Wan Zul’s resignation before completing his second term, which would have ended in March 2021, has sparked much speculation. During his tenure, Petronas was embroiled in a legal tussle with the Sarawak government over the state’s demand for a bigger share of oil revenue.
“We kind of welcome state participation in the O&G (oil and gas) industry … all the states. The only thing is that we have to respect what is already in place, essentially, the Petroleum Development Act (PDA) of 1974. We welcome anybody, but you know, we’ve got to recognise and respect the PDA,” Wan Zul told The Edge in an interview in late December last year.
“We were hoping that in the MA63 (Malaysia Agreement 1963) discussions, we could come to a holistic agreement between all the relevant states, and we would definitely respect whatever the outcome is.”
Some said Wan Zul had put his foot down on any amendment to the PDA.
Coincidentally, six months after Wan Zul’s departure, his successor, Tengku Muhammad Taufik Tengku Aziz, reached a “commercial settlement agreement” that offers Sarawak a greater share of revenues from O&G found and produced in the state. — By Kathy Fong
Tengku Muhammad Taufik Tengku Aziz
President and CEO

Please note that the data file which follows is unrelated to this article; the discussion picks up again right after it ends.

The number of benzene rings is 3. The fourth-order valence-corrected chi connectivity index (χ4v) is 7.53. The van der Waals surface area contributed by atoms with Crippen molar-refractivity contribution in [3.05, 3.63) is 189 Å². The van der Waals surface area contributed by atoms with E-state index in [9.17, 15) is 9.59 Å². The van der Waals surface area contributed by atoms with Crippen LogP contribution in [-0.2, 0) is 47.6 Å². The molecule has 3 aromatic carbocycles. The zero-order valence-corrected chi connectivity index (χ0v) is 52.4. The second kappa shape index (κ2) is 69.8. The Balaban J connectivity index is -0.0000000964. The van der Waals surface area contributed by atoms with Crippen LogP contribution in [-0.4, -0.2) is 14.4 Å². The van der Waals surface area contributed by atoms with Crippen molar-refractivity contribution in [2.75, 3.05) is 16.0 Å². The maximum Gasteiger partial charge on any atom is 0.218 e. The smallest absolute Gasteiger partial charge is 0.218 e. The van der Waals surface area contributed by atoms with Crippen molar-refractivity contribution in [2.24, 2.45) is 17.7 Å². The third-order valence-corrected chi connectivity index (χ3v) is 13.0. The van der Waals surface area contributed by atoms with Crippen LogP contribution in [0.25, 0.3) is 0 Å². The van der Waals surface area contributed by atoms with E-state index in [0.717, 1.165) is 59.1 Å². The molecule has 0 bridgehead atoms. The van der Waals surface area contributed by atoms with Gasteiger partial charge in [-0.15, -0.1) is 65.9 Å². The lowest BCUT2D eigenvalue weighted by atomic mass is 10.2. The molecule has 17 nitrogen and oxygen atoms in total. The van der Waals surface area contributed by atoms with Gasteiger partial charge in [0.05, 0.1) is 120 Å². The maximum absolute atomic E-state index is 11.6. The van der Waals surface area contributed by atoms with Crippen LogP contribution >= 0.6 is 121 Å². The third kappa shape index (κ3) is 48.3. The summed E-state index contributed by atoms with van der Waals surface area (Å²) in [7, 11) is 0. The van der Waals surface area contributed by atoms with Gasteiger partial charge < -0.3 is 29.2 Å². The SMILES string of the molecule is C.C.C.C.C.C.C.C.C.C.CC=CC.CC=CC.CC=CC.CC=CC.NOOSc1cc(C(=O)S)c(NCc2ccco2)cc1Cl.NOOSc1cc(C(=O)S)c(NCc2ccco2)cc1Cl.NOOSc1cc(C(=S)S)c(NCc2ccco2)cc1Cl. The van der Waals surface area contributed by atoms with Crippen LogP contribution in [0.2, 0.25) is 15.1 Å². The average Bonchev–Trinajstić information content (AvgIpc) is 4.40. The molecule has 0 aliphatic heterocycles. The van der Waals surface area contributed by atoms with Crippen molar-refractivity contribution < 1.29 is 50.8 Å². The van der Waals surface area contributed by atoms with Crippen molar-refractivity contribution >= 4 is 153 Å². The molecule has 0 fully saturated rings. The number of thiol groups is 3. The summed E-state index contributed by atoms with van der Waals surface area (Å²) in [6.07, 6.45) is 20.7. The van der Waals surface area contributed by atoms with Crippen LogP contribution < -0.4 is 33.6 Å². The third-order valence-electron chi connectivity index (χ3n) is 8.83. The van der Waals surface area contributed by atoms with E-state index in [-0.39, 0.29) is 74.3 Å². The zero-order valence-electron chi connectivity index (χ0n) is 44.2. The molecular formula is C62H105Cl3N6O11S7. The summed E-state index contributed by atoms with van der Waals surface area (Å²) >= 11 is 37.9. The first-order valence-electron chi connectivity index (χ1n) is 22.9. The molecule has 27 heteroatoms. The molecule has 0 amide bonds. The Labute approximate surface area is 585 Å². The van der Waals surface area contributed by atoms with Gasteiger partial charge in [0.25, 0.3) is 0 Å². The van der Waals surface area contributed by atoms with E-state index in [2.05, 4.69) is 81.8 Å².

On July 1 this year, Tengku Muhammad Taufik Tengku Aziz was appointed president and CEO of Petronas.
Petronas’ chief financial officer of the company since October 2018, Muhammad Taufik had not lobbied for the top job, according to corporate observers, which ironically may have given him an edge over more ambitious executives.
He replaced Tan Sri Wan Zulkiflee Wan Ariffin who, after 37 years with the national oil company, left to assume the chairmanship of ailing Malaysia Airlines Bhd.
Muhammad Taufik is taking over the reins at a time when there is an oil price slump and increasing friction between the national oil company and Sabah and Sarawak, which produce the lion’s share of the nation’s oil and gas and want higher oil royalties.
Earlier this month, Petronas and the Sarawak government inked a commercial settlement agreement that gives the latter a greater share of revenue from oil and gas extracted in the state, and provides for a more active involvement by Petroleum Sarawak Bhd, the state’s oil and gas arm.
All other oil-producing states, including Sabah and Terengganu, are likely to also request for a bigger slice of the pie, putting greater pressure on Petronas and its new chief.
In addition, the government’s coffers are in need of a boost as a result of slowing economic activity brought about by the Covid-19 pandemic. Just last month, Petronas announced a dividend payment of RM34 billion, up from the initial estimate of RM24 billion.
At only 46, Muhammad Taufik could be at the helm of Petronas for a long time. But much will depend on how well he performs. — By Jose Barrock
Datuk Dr Abdul Karim Abdullah
Serba Dinamik Holdings Bhd